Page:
Hello, I have a question.

1. Bring your umbrella, or you'll get get drenched tonight.
2. Bring your umbrella, and you won't get drenched tonight.

The above sentences make sence with regard to the usage of
"or" and "and." I mean:

or = if you do the opposite of "bring your umbrella"
and= if you do "bring your umbrella"

Now, what if a conditional clause is a negative clause?

Which one makes sence if I want to say "if you press the
button, it will explode"?

3. Don't press the button, or it'll explode.
4. Don't press the button, and it'll explode.

Thank you,
1 2
Sentence 3 makes sense as an alternative to "If you press the button, it will explode", not Sentence 4.

On the other hand, "Don't bother to take that medicine, and your cold will clear up on its own" would be a way of saying "(Even) if you don't bother to take that medicine, your cold will clear up on its own".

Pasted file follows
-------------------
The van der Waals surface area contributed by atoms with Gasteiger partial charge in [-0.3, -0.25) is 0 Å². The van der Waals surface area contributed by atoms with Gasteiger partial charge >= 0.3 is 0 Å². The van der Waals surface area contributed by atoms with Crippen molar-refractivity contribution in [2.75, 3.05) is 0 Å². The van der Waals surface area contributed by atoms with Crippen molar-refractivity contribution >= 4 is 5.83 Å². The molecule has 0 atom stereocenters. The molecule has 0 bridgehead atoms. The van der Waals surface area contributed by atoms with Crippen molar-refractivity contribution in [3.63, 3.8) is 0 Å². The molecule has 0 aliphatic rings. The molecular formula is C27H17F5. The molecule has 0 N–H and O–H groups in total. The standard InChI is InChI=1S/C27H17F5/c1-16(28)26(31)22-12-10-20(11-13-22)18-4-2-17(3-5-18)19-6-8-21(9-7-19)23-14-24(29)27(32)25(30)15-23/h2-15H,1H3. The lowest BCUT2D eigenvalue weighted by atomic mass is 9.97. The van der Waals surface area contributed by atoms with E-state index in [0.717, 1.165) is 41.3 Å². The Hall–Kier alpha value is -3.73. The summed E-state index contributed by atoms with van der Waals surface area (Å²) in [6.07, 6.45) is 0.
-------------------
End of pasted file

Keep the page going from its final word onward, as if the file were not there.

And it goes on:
Thanks CJ. I got it!
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When I was watching TV, somebody said, "don't move, and you'll die."
Wouldn't that contradict the advice you gave?

Maybe a plane was going to crash on him/her, so if she/he didn't move, he/she'd die? Although when I think of the time it takes to actually SAY the sentence, the person would already have been dead...
Thanks for responding to my question pieanne.

I'm sorry I wasn't clear with the question.

"Don't move, and you'll die." was used by a terrorist (male) who clearly meant,
"I'll shoot you if you move," as he pointed his gun at a woman.

I will be grateful if you guys give me some comments on this.

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I think the actor said 'and' instead of 'or' to make people believe that terrorists are/were not well educated.

That might be a good explanation!

Thanks paco,
Thanks pieanne.
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